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Taking the War on Terror to a New Level

While I certainly have been sympathetic to the Kurdish plight over the years, I have also consistently condemned the Kurdistan Workers Party (better known by their Kurdish acronym, the PKK) for their terrorist activity. I may not be a fan of the current Turkish government, which is increasingly dictatorial, anti-free speech, quite corrupt, and abuses religion for political purposes, but terrorism is never justified.

The United States has consistently helped Turkey in its fight against terrorism. Frank Ricciardone, U.S. ambassador to Turkey, estimates that U.S. assistance to Turkey’s anti-terror fight costs American tax payers about $1 million per day, well over a quarter billion dollars each year.

That’s a good investment in the fight against terrorism, but there is no reason that the United States should assist Turkey if the Turkish government itself isn’t serious about countering terrorism. Terrorism isn’t just the PKK and it’s not just anti-Turkish. The lack of international consensus on the definition of terrorism undercuts the international fight against the phenomenon: Too many countries, Turkey at their forefront, want to make exceptions for terrorism. If the terrorism is directed against Israel—and, as many Turks will say, America as well—then it is somehow justified. That’s why prominent Erdogan advisers like Cuneyd Zapsu donated money to and assisted an Al Qaeda financier.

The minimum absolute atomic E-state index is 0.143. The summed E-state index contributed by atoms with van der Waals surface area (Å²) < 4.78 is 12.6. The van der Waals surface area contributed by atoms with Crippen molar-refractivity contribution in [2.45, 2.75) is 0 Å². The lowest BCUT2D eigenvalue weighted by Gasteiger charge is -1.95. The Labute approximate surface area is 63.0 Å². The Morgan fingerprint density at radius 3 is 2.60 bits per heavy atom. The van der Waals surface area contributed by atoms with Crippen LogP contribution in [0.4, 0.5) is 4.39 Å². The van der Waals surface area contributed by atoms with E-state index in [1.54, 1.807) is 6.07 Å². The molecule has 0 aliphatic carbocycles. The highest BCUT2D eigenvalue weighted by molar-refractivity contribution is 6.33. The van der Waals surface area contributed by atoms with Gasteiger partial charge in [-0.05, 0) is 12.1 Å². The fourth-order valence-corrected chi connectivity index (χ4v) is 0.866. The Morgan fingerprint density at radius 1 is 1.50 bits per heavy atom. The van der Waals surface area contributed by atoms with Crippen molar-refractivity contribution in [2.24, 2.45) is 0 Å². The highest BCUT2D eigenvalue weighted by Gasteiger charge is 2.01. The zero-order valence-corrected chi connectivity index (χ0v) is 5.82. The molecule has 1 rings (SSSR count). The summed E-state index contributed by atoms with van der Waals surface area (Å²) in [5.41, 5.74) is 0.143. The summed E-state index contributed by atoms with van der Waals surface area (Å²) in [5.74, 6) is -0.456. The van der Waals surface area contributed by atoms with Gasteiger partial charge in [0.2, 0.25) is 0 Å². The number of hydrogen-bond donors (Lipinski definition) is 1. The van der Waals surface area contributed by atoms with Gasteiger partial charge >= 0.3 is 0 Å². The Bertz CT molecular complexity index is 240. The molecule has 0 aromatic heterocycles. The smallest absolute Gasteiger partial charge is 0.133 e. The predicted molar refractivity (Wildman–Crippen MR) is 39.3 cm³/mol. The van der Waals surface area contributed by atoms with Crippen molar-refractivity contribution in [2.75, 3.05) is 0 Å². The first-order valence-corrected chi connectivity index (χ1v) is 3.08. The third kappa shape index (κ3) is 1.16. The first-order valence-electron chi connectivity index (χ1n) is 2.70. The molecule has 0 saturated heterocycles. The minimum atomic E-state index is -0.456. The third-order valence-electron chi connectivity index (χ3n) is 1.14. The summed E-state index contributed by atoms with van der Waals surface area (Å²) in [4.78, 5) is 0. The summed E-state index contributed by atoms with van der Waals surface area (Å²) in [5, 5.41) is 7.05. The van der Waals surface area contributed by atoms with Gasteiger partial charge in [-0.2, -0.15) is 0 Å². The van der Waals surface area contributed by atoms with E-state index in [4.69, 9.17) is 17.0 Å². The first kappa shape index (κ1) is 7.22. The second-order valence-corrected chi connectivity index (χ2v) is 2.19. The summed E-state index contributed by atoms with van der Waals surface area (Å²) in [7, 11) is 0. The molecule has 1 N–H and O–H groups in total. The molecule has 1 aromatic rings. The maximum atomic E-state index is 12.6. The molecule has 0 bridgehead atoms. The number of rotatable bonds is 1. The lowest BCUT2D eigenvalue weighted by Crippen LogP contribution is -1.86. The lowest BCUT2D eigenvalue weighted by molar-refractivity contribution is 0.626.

Perhaps it’s time for the Congress and the State Department to take the war on terrorism to a new level. It’s time to require any allies who wish American anti-terror support to publicly accept a common definition of terrorism. I have always defined it as “the deliberate targeting of civilians for political gain.” If Turkey wants the U.S. to contribute to the fight against the PKK, then the Turkish government should clearly define not only al-Qaeda, but also Hamas and Hezbollah as terrorist entities. If Turkey is not willing to do so, then perhaps it’s time to let the Turks handle their problems on their own. Likewise, if Iraq, Egypt, Saudi Arabia, or any other country want anti-terror support, let’s embrace that. But, for the sake of winning the war against terrorism, it’s time the United States also resumes its leadership role and rallies them around a definition of terrorism, the lack of which too often legitimizes terrorists and hampers democracy’s victory.


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